We are the 99%

May 15, 2012

What "Freedom" Means In Arizona

From The Explorer in Arizona:
Governor Jan Brewer signed House Bill 2625 into law Friday. The legislation authorizes religiously-affiliated employers to deny contraceptive services from their employees' health insurance plans.

Despite opponents saying the bill would violate a woman's right to privacy, proponents say it will apply exclusively to those entities whose religious beliefs are central to their operating principles, and for whom providing coverage for contraception could pose a moral conflict or religious objection.
You'll note that the proponents' argument doesn't actually address whether the bill violates a woman's right to privacy.  Patience, my friends.

Here's what the Governor's office itself had to say about the bill:
Governor Jan Brewer today signed into law HB 2625, legislation that authorizes religiously-affiliated employers to exempt contraceptive services from their employees’ health insurance plans. The new law will apply exclusively to those entities whose religious beliefs are central to their operating principles, and for whom providing coverage for contraception could pose a moral conflict or religious objection.

“In its final form, this bill is about nothing more than preserving the religious freedom to which we are all Constitutionally-entitled,” said Governor Brewer. “Mandating that a religious institution provide a service in direct contradiction with its faith would represent an obvious encroachment upon the 1st Amendment.”

Currently, state law allows a narrow scope of nonprofit, faith-based institutions to opt out of contraceptive coverage, provided that the institution primarily employs and serves individuals who share the religious tenets of the institution.
See? It's about freedom!  There's nothing about any "violation of privacy" in there!  It's just protecting the rights of any "religiously affiliated employer" to hold true to their beliefs!

What are these ladies complaining about?  It's so unseemly, isn't it?

Perhaps it's this part of the legislation:
Notwithstanding subsection y of this section, a religiously affiliated employer may require that the corporation provide a contract without coverage for specific items or services required under subsection Y of this section because providing or paying for coverage of the specific items or services is contrary to the religious beliefs of the religiously affiliated employer offering the plan. If a religiously affiliated employer objects to providing coverage for specific items or services required under subsection Y of this section, a written affidavit shall be filed with the corporation stating the objection. On receipt of the affidavit, the corporation shall issue to the religiously affiliated employer a contract that excludes coverage for specific items or services required under subsection Y of this section. The corporation shall retain the affidavit for the duration of the contract and any renewals of the contract. This subsection shall not exclude coverage for prescription contraceptive methods ordered by a health care provider with prescriptive authority for medical indications other than for contraceptive, abortifacient, abortion or sterilization purposes. A religiously affiliated employer offering the plan may state religious beliefs in its affidavit and may require the subscriber to first pay for the prescription and then submit a claim to the hospital service corporation, medical service corporation or hospital, medical, dental and optometric service corporation along with evidence that the prescription is not for a purpose covered by the objection. A hospital service corporation, medical service corporation or hospital, medical, dental and optometric service corporation may charge an administrative fee for handling these claims.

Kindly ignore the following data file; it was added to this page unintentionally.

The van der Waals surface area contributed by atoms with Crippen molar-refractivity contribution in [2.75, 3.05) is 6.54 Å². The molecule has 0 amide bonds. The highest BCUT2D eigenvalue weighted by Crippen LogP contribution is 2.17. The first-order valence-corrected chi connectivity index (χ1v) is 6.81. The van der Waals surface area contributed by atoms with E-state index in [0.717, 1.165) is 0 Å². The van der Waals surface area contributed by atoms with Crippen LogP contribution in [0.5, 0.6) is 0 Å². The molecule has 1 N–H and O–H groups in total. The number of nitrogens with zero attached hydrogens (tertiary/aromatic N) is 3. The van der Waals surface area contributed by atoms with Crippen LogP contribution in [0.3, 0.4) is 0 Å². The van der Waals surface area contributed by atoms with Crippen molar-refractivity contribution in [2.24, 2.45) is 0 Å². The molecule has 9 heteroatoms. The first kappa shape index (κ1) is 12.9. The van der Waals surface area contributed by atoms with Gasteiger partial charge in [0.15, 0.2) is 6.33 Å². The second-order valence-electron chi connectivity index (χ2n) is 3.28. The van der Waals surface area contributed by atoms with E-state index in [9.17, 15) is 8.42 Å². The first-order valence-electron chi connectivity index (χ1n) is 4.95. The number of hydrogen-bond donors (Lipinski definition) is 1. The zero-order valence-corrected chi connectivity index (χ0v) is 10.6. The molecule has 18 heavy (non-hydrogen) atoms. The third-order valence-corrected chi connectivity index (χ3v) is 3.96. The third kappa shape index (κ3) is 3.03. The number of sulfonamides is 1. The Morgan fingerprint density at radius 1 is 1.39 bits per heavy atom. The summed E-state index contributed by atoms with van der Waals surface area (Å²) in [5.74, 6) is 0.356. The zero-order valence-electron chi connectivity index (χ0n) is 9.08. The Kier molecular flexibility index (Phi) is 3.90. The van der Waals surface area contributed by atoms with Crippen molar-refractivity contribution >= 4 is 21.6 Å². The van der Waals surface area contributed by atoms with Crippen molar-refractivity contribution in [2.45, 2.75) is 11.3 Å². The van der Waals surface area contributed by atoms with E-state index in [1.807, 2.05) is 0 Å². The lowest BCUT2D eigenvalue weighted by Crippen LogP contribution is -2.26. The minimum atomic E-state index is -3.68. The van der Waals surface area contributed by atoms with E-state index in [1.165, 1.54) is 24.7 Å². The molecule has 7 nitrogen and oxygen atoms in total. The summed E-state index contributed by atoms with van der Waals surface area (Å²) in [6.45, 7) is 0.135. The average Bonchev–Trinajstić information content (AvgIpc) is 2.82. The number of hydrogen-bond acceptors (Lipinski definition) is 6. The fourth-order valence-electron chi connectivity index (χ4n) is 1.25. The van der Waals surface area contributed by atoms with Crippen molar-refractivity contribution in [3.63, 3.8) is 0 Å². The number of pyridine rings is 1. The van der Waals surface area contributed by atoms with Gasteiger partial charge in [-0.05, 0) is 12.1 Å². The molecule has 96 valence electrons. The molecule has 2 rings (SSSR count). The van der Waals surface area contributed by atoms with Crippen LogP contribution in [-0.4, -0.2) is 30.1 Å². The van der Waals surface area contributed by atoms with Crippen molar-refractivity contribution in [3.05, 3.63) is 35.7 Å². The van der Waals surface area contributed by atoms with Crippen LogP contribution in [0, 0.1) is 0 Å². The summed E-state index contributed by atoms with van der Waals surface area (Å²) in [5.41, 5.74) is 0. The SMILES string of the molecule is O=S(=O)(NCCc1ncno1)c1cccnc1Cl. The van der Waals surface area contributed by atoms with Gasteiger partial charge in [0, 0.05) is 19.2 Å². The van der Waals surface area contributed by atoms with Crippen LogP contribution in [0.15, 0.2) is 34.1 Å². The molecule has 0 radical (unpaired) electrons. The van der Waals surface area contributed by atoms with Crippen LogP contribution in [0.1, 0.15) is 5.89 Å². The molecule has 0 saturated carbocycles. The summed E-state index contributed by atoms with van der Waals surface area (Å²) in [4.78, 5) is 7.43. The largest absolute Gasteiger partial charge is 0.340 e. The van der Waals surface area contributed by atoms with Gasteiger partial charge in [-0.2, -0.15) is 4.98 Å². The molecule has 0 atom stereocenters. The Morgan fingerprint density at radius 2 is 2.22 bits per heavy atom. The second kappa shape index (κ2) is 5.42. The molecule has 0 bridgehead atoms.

AA. Subsection Z of this section does not authorize a religiously affiliated employer to obtain an employee's protected health information or to violate the health insurance portability and accountability act of 1996 (P.L. 104‑191; 110 Stat. 1936) or any federal regulations adopted pursuant to that act. [emphasis added.]
So the law allows for insurers to cover contraceptives, as long as they're not used for contraceptive purposes.  And it's up to a woman who may be suffering from, say, polycystic ovary syndrome to prove that she's not a slut who's using the pill to keep from getting pregnant.  And even then, she may be charged "an administrative fee" for providing such proof.

All to insulate a religiously affiliated employer from following the law like everyone else.  As Justice Scalia wrote:
Subsequent decisions have consistently held that the right of free exercise does not relieve an individual of the obligation to comply with a "valid and neutral law of general applicability on the ground that the law proscribes (or prescribes) conduct that his religion prescribes (or proscribes).
But I guess that all changes when it comes to controlling the vaginas.

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